The sun is nearly 150 million kilometres away, but it seems to have Earth's rivers on a leash. The flow of a huge South American river - and thus the rainfall that feeds it - appears to rise and fall with the number of sunspots.

Though scientists reject the climate sceptics' assertion that the sun's activity can explain global warming, many have wondered whether it can affect rainfall. No one has been able to test this, though, as it has proved difficult to collate rainfall measurements over long timescales and areas large enough to rule out local variations.

Info

Sedimentary Records Link Himalayan Erosion Rates And Monsoon Intensity Through Time

Throughout history, the changing fortunes of human societies in Asia have been linked to variations in the precipitation resulting from seasonal monsoons. A new paper published in the British journal Nature Geoscience suggests that variations in monsoon climate over longer time scales also influenced the evolution of the world's highest mountain chain, the Himalaya.
Himalaya
© iStockphoto/Andrzej Stajer
Himalayas (view on Ama Dablam in Khumbu Valley). Variations in monsoon climate over longer time scales have influenced the evolution of the world's highest mountain chain, the Himalaya.

The climate over much of Asia is dominated by seasonal winds that carry moist air over the Pacific Ocean into East Asia and over the Indian Ocean into South Asia. The East and South Asian monsoons are responsible for most of the rainfall in these regions. Although the time when these monsoon patterns were first established is unknown, many lines of evidence suggest that they first came about at least 24 million years ago.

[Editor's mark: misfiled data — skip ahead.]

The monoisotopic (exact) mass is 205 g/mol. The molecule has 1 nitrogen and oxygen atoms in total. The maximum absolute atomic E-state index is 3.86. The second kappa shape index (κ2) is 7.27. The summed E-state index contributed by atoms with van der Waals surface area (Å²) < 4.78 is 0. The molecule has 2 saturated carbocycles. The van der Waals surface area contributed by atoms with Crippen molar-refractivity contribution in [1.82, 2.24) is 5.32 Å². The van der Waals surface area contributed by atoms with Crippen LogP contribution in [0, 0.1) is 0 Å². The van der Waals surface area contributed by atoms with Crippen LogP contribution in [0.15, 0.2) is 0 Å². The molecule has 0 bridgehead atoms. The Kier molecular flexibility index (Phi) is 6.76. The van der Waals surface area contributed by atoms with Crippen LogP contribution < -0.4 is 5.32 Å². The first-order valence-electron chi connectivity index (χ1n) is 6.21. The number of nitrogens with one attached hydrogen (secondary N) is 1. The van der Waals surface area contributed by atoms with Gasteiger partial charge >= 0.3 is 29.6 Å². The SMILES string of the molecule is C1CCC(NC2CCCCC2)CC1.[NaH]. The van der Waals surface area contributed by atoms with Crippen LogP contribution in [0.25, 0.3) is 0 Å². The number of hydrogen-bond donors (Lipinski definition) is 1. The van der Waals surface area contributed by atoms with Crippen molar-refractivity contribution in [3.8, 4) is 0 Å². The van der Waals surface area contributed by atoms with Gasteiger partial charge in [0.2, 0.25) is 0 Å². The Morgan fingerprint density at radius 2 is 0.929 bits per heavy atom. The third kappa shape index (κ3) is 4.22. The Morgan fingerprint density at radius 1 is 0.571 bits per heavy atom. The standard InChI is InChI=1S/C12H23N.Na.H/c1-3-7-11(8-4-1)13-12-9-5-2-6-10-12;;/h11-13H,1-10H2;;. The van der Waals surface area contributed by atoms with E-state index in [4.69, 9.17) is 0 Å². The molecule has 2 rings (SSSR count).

Better Earth

NASA gauges sea level and glacier changes

A NASA-led research team has used satellite data to make the most precise measurements to date of changes in the mass of mountain glaciers in the Gulf of Alaska, a region expected to be a significant contributor to global sea level rise over the next 50-100 years.
Gulf of Alaska glaciers
© NASA
The mass changes of the Gulf of Alaska glaciers are computed from the Gravity Recovery and Climate Experiment (GRACE) inter-satellite rate data from April 2003 through September 2007. Using space-borne gravity measurements to assess glacier mass balance NASA scientists determine mass variations along the Gulf of Alaska. Areas of deep blue like the areas around Glacier Bay and the Yakutat Icefield represent significant mass loss where inland areas of dark gray represent slight mass gains.

Geophysicist Scott Luthcke of NASA's Goddard Space Flight Center, Greenbelt, Md., and colleagues knew from well-documented research that changes in the cryosphere - glaciers, ice caps, and other parts of the globe covered year-round by ice -- are a key source of most global sea level rise. Melting ice will also bring changes to freshwater resources and wildlife habitat. Knowing that such ice-covered areas are difficult to observe consistently, the team worked to develop a satellite-based method that could accurately quantify glacial mass changes across seasons and years, and even discern whether individual glacier regions are growing or shrinking.

Better Earth

Global Cooling In Antarctica

Antarctica overall has cooled measurably during the last 35 years - despite a global average increase in air temperature of 0.06 degrees Celsius during the 20th century - making it unique among the Earth's continental landmasses, according to a paper published today in the online version of Nature.

Researchers with the National Science Foundation (NSF) Longterm Ecological Research (LTER) site in Antarctica's Dry Valleys - a perpetually snow-free, mountainous area adjacent to McMurdo Sound - argue in the paper that long-term data from weather stations across the continent, coupled with a separate set of measurements from the Dry Valleys, confirm each other and corroborate the continental cooling trend.

Bizarro Earth

6.5-magnitude quake strikes northwest China

BEIJING - A strong magnitude 6.5 earthquake struck remote northwestern China on Monday, the U.S. Geological Survey said. There were no immediate reports of casualties.